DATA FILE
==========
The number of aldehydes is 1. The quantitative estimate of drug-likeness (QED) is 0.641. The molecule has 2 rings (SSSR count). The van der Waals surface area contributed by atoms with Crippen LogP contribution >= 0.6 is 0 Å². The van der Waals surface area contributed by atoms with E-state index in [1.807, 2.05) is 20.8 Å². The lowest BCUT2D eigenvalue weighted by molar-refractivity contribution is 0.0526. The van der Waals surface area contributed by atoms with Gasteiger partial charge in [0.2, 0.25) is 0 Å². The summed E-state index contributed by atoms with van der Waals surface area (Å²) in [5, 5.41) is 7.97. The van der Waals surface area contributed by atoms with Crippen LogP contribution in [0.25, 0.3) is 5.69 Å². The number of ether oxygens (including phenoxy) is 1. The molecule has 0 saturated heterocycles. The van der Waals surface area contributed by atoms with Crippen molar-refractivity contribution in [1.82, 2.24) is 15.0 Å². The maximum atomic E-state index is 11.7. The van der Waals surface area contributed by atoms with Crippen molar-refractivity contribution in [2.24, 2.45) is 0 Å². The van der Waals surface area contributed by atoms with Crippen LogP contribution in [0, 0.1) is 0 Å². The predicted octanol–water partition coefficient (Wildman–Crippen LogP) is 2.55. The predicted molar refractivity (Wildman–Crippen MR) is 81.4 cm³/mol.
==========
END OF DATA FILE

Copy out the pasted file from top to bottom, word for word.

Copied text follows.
The number of aldehydes is 1. The quantitative estimate of drug-likeness (QED) is 0.641. The molecule has 2 rings (SSSR count). The van der Waals surface area contributed by atoms with Crippen LogP contribution >= 0.6 is 0 Å². The van der Waals surface area contributed by atoms with E-state index in [1.807, 2.05) is 20.8 Å². The lowest BCUT2D eigenvalue weighted by molar-refractivity contribution is 0.0526. The van der Waals surface area contributed by atoms with Gasteiger partial charge in [0.2, 0.25) is 0 Å². The summed E-state index contributed by atoms with van der Waals surface area (Å²) in [5, 5.41) is 7.97. The van der Waals surface area contributed by atoms with Crippen LogP contribution in [0.25, 0.3) is 5.69 Å². The number of ether oxygens (including phenoxy) is 1. The molecule has 0 saturated heterocycles. The van der Waals surface area contributed by atoms with Crippen molar-refractivity contribution in [1.82, 2.24) is 15.0 Å². The maximum atomic E-state index is 11.7. The van der Waals surface area contributed by atoms with Crippen molar-refractivity contribution in [2.24, 2.45) is 0 Å². The van der Waals surface area contributed by atoms with Crippen LogP contribution in [0, 0.1) is 0 Å². The predicted octanol–water partition coefficient (Wildman–Crippen LogP) is 2.55. The predicted molar refractivity (Wildman–Crippen MR) is 81.4 cm³/mol.